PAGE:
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Industrial Health and Safety

Danny Alexander: To ask the Secretary of State for Work and Pensions what estimate he has made of the number of work-related major and fatal injuries per
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100,000 employees in each year since 2004; and what progress is being made towards meeting his Department’s Public Service Agreement target 5. [200822]

Mrs. McGuire: The following table sets out the published statistics for the years 2004-05, 2005-06 and 2006-07.The figures for 2007-08 will be published in autumn 2008.

R ate of reported injury (per 100, 000 employees)
Fatal injury Major injury Fatal and major injury

2004-05

0.7

117.9

118.6

2005-06

0.6

110.5

111.1

2006-07(1)

0.7

107.0

107.7

(1) Provisional
Source:
RIDDOR

The PSA target five is to improve

The PSA target is measured against six sub-targets, including one for fatal and major injuries—a 3 per cent. reduction on the 2004-05 baseline. The HSE publishes a statistics progress report annually. The latest report for the period 2006-07 indicates that for major and fatal injuries HSE is on track to meet the PSA target.

JP Morgan

David T.C. Davies: To ask the Secretary of State for Work and Pensions how much his Department paid to JP Morgan in each year since 1997; and what the purpose of each payment was. [199611]

Mr. Plaskitt: Current DWP records extend back to the 2003-04 financial year.

The annual spend with JP Morgan from 2003-04 is as follows:

£

2003-04

0.00

2004-05

136.00

2005-06

120.00

2006-07

863.00

2007-08

10,369.00


In all cases, these payments were made in respect of client facing programmes, in particular, Access to Work—Payments for Support Workers.

Information is not available for the period prior to 2003 and could be obtained only at disproportionate cost.

Pension, Disability and Carers Service: Public Appointments

Danny Alexander: To ask the Secretary of State for Work and Pensions what expenditure his Department incurred in recruiting the chief executive of the Pension, Disability and Carers Service. [199464]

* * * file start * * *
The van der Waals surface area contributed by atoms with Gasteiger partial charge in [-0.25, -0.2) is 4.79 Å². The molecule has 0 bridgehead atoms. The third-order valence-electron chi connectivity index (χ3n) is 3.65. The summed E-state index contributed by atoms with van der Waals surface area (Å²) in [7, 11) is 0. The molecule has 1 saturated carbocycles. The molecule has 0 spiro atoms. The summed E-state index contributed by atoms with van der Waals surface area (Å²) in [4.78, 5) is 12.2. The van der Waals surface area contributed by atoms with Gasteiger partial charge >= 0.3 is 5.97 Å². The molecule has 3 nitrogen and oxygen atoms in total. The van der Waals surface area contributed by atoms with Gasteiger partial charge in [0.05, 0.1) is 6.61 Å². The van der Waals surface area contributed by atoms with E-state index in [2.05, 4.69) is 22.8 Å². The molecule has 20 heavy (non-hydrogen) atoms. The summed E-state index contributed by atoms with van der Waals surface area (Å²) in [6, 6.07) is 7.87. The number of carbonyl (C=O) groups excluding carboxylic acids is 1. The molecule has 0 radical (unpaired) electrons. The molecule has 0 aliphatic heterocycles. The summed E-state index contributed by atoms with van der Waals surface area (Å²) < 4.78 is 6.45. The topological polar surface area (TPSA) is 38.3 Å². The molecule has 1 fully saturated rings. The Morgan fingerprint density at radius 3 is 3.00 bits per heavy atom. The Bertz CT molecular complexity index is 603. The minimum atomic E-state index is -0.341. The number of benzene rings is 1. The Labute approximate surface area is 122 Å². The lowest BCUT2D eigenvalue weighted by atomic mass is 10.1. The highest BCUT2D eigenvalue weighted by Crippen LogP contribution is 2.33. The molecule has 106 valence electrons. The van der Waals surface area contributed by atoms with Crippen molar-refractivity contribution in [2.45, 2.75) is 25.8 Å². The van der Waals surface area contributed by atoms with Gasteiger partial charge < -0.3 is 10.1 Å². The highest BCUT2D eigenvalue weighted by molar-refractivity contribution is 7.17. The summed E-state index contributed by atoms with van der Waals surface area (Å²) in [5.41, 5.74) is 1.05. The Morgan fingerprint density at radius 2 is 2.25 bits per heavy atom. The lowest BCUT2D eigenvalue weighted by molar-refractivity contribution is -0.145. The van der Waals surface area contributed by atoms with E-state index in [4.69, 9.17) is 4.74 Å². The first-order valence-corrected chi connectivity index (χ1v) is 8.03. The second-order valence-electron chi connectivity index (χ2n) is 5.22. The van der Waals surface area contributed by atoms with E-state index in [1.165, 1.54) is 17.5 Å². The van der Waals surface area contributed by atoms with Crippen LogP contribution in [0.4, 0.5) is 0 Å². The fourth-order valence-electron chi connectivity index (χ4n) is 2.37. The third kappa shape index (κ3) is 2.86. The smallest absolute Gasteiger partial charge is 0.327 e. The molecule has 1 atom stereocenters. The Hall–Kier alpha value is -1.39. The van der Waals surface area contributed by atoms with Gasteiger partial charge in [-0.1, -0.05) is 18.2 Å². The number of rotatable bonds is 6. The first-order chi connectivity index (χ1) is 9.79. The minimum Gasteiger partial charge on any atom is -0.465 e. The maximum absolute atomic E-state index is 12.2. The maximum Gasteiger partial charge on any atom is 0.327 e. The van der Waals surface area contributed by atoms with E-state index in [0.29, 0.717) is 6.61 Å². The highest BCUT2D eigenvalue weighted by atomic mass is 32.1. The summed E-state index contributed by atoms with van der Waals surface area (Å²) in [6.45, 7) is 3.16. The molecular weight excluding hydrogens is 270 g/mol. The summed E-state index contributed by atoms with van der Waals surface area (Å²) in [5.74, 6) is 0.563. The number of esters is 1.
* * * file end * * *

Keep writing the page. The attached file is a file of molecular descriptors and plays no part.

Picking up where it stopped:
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Mrs. McGuire: The expenditure—over and above normal DWP staff time—incurred in recruiting the chief executive of the Pension, Disability and Carers Service was £2,350.

Pensioners: Poverty

Chris Ruane: To ask the Secretary of State for Work and Pensions what measures the Government has implemented to help pensioners out of poverty since 1997. [201558]

Mr. Mike O'Brien: The Government have introduced a number of measures since 1997 to help older people out of poverty. These include the introduction of the minimum income guarantee and its successor pension credit. We have successively raised the standard minimum guarantee in pension credit by earnings in every year since its introduction. For 2008 we raised the standard minimum guarantee to £124.05—an increase of 4.2 per cent.—more than keeping pace with earnings and prices. The value of the safety net we provide for the poorest pensioners has increased by over a third in real terms since 1997.

In addition we have introduced winter fuel payments for those aged 60 or over, with a higher amount for those 80 or over. And we will be making an additional payment for winter 2008-09 of £50 for households with someone aged 60-79 and £100 for those with someone aged 80 or over. We have also introduced free television licences for people aged 75 or over and made above inflation increases in the basic state pension.

Between 1996-97 and 2005-06 the number of pensioners in poverty in the UK, after housing costs, has fallen by over a third from 2.9 million to 1.8 million (measured by 60 per cent. of contemporary median income after housing costs.) Once housing costs are accounted for, pensioners are less likely to be in poverty than the population as a whole.

Our commitments in the Pensions Act 2007 to continue to uprate the pension credit standard minimum guarantee in line with earnings over the long term, and to reintroduce the earnings link to basic state pension from 2012, or by the end of the next parliament, will help secure these gains into the future.